CH: Fun theater stories? Not off the top of my head besides the beautiful moments when live theater takes over and you crack while you’re singing, and you’re like, “Ahh” [laughter]. Most people– I feel like it’s a good thing when you sweat. Most people get terrified and mortified, and they’re like “I can’t believe I just cracked” and I’m the opposite. I giggle, because it’s live and I’m always like, “I know you guys heard that. That was hilarious, and clearly I do it on purpose. Yes, it’s embarrassing. But it’s also like, “Wow [laughter].” Well I didn’t know that voice, that could come out of my throat [laughter].
TCC: Well do you have a dream theater role that you’d like to play one day?
CH: Yeah. I’d really like to play Glinda in Wicked. Well most people are like, “You don’t want to play Elphaba?” And I’m like, “No. I want to come in on a bubble. Duh!”
TCC: Yeah [laughter]. Well I think “For Good” is one of the best songs ever done, so–
CH: I love it.
TCC: I’d love to hear you sing that one day.
TCC: Who are some performers you admire?
CH: Oh, man. I really admire– let’s see. There’s so many. Well, theater wise or TV and film wise?
CH: All the ways, okay. I really enjoy Thandie Newton. I think she’s really, really brilliant in what she does. She’s in Westworld right now and I was watching it like, “Ah. I’d love to do that, minus the being naked all the time part.” But [laughter].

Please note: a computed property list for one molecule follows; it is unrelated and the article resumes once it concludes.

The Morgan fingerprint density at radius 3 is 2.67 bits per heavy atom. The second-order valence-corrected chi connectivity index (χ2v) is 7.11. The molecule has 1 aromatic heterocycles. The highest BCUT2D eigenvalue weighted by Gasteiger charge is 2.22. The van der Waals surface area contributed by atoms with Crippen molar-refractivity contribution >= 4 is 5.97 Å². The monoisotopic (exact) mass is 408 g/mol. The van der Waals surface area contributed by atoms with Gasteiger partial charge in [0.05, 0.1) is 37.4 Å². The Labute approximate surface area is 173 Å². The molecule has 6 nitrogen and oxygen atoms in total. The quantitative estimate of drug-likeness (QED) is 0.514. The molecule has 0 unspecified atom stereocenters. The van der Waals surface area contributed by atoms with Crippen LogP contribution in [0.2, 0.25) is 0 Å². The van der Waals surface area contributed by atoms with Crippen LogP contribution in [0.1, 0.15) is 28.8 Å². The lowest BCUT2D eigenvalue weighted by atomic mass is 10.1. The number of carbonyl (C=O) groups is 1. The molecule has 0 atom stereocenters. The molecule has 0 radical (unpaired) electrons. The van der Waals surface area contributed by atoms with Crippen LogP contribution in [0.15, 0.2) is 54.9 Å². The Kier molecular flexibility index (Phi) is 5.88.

TCC: I feel like I discovered her in Flirting, years ago.
CH: Yeah. Yeah. And she’s just like so– she’s so good and smart with what she does and who was the other one I was watching the other day? Oh, I can’t remember her name. Anyway, Meryl Streep is– she’s a duh. And anyone on your life trajectory, it should just be like, life trajectory. Insert Meryl Streep [laughter]. Half of her success with the roles that she’s gotten to play is unbelievable. Unbelievable. I really enjoy watching Jessie Mueller. I mean, she’s a close friend of mine, just because we did Beautiful together. But to watch her process is amazing and to be a part of it. But to then watch her on stage do what she does every single night, is unreal. It’s unreal. And I really admire Lin [Lin-Manuel Miranda], another theater guy. But I admire his hard work. I admire how his brain works. It’s just a different level. You know what I mean?